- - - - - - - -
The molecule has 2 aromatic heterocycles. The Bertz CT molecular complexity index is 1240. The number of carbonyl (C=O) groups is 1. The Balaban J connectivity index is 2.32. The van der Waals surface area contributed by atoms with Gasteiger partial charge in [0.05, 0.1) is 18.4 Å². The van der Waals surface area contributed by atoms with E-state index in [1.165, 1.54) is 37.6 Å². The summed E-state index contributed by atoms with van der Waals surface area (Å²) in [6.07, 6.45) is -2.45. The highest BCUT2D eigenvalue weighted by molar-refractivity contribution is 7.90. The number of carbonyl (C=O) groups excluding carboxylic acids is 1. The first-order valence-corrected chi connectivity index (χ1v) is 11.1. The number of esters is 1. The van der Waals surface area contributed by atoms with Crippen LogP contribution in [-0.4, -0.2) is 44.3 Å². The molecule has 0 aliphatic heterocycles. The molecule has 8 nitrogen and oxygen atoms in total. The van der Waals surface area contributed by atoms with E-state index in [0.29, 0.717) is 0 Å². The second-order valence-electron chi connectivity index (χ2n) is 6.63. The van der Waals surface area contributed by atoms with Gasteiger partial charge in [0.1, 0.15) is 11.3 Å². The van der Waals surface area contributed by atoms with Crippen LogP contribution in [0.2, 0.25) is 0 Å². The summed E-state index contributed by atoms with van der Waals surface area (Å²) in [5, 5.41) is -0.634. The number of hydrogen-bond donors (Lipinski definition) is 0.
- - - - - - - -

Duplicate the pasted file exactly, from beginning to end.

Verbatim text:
The molecule has 2 aromatic heterocycles. The Bertz CT molecular complexity index is 1240. The number of carbonyl (C=O) groups is 1. The Balaban J connectivity index is 2.32. The van der Waals surface area contributed by atoms with Gasteiger partial charge in [0.05, 0.1) is 18.4 Å². The van der Waals surface area contributed by atoms with E-state index in [1.165, 1.54) is 37.6 Å². The summed E-state index contributed by atoms with van der Waals surface area (Å²) in [6.07, 6.45) is -2.45. The highest BCUT2D eigenvalue weighted by molar-refractivity contribution is 7.90. The number of carbonyl (C=O) groups excluding carboxylic acids is 1. The first-order valence-corrected chi connectivity index (χ1v) is 11.1. The number of esters is 1. The van der Waals surface area contributed by atoms with Crippen LogP contribution in [-0.4, -0.2) is 44.3 Å². The molecule has 0 aliphatic heterocycles. The molecule has 8 nitrogen and oxygen atoms in total. The van der Waals surface area contributed by atoms with E-state index in [0.29, 0.717) is 0 Å². The second-order valence-electron chi connectivity index (χ2n) is 6.63. The van der Waals surface area contributed by atoms with Gasteiger partial charge in [0.1, 0.15) is 11.3 Å². The van der Waals surface area contributed by atoms with Crippen LogP contribution in [0.2, 0.25) is 0 Å². The summed E-state index contributed by atoms with van der Waals surface area (Å²) in [5, 5.41) is -0.634. The number of hydrogen-bond donors (Lipinski definition) is 0.